Borrowers are under a legal obligation only to the MFIs but not to Kiva or Kiva lenders. Some MFIs guarantee repayments, however. In any case, the – at least indirect – link between the borrowers’ economic prospects and the money supplied by Kiva users is very real.
Essentially, Kiva’s work is about supporting, with interest free capital, MFIs which have been selected according to social criteria. Kiva generates funds from a new circle of sponsors who would otherwise probably neither be involved in development issues nor microfinance at all.
Kiva faces a number of challenges. The organisation is still young. It needs to find the right balance between transparency on the one hand, and simple user-friendly procedures on the other. It is crucially important to select and monitor partner MFIs diligently. Kiva must ensure they are not profit-driven but geared to social objectives. Kiva must also make sure that partner MFIs do not obtain funds under false pretences or even misappropriate them. In very few instances, such things have occurred in the past.
Kiva has inspired a number of websites. Some interesting examples are listed here:
– LendforPeace.org arranges small loans to entrepreneurs in the West Bank.
– Vittana specialises in loans for students.
– On a euro basis, Babyloan refinances microloans of partner MFIs that guarantee repayment. Lenders who use this website are exposed neither to risks of currency-exchange rates nor the risk of the micro entrepreneur defaulting.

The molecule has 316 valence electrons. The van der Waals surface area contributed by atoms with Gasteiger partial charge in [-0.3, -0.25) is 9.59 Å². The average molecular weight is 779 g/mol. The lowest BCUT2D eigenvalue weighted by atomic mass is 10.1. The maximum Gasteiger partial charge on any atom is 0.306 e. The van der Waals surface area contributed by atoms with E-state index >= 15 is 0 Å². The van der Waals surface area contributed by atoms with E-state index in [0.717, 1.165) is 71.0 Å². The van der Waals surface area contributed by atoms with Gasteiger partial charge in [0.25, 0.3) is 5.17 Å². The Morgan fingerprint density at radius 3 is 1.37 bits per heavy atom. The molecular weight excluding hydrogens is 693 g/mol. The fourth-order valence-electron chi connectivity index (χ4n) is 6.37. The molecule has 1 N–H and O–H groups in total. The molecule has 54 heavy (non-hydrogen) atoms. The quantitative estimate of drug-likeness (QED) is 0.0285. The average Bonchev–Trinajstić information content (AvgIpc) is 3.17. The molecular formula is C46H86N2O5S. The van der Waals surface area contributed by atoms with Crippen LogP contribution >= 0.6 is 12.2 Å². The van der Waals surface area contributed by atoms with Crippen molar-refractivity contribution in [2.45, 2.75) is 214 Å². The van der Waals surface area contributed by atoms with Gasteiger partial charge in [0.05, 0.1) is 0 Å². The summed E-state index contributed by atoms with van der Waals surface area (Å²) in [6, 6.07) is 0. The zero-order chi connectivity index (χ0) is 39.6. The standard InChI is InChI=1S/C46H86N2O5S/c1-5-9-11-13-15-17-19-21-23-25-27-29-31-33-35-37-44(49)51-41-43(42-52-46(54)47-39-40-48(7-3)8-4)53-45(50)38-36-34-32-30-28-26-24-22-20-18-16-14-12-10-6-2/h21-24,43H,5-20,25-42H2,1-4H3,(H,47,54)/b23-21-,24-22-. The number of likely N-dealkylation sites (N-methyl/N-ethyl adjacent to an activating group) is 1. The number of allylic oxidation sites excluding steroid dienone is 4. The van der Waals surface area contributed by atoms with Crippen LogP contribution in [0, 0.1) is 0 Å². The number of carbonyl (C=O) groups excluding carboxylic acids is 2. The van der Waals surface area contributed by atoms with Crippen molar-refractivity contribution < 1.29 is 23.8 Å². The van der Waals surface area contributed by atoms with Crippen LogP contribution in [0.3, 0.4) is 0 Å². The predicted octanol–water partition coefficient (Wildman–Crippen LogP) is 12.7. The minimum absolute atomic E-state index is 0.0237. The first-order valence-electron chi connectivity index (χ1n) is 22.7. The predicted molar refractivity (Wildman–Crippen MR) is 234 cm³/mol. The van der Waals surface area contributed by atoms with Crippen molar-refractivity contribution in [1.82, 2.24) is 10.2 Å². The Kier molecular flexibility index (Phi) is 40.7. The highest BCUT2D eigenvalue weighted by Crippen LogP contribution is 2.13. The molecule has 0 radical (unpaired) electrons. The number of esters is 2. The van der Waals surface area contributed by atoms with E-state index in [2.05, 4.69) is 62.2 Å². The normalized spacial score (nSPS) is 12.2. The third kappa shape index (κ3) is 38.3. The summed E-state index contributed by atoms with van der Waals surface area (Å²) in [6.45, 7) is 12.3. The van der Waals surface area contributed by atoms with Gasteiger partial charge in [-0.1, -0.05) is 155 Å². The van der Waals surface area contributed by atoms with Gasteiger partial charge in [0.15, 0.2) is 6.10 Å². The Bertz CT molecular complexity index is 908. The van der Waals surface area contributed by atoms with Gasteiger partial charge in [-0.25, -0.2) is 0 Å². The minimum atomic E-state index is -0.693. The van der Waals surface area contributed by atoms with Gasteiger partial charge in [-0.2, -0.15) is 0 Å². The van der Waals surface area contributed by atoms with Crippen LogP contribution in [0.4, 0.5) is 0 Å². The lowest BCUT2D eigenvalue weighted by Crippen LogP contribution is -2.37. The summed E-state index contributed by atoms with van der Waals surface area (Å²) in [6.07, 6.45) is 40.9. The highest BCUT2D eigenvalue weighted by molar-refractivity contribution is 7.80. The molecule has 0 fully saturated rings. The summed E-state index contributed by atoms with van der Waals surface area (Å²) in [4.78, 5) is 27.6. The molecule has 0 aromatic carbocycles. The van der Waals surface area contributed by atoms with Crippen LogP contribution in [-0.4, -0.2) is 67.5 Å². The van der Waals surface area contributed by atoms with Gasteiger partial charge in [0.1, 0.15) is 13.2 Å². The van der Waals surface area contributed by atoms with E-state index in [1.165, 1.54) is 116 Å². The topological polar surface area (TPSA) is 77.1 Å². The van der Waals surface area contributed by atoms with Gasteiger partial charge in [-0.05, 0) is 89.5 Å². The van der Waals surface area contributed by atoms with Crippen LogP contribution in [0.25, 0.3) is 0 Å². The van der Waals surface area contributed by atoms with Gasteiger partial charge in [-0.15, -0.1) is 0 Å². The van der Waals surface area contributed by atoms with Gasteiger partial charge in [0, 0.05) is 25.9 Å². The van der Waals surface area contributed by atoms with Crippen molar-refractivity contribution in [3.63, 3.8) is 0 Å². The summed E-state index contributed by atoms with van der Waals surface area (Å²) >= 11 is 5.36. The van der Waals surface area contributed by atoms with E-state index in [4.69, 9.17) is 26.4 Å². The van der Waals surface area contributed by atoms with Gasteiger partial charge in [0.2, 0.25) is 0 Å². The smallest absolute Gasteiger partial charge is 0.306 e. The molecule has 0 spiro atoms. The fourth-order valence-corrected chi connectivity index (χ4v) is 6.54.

– Novica arranges interest-free loans to artisans online, cutting out the financial middlemen.
– Wokai mobilises money for small loans in China, although the money is not repaid to the contributors. For three years, they determine what their money will be used for, and then it becomes capital at free disposal of Wokai's partner MFIs.
– United Prosperity mobilises people to provide collateral for loans issued by an Indian MFI. This MFI finances microloans with money from formal-sector banks. The microloans significantly exceed the collateral. Though United Prosperity, so far, is only working with a single MFI, its approach of cooperating with local banks looks promising.
Finally, there are also two websites that offer lenders a positive return on investment: Denmark-based MYC4 and MicroPlace, an eBay subsidiary. However, MicroPlace caters only to investors in the USA and eschews the person-to-person (P2P) approach from the outset, offering only indirect investments in individual MFIs.
P2P, however, is perhaps the most fascinating aspect of the new internet options. The virtual ubiquity of the web even allows for unusual bilateral arrangements. In June 2009, Kiva first published loan requests from micro entrepreneurs in the USA – and some of the money (albeit a rather small share) came flowing in from places like Indonesia, the Philippines and even the DR Congo.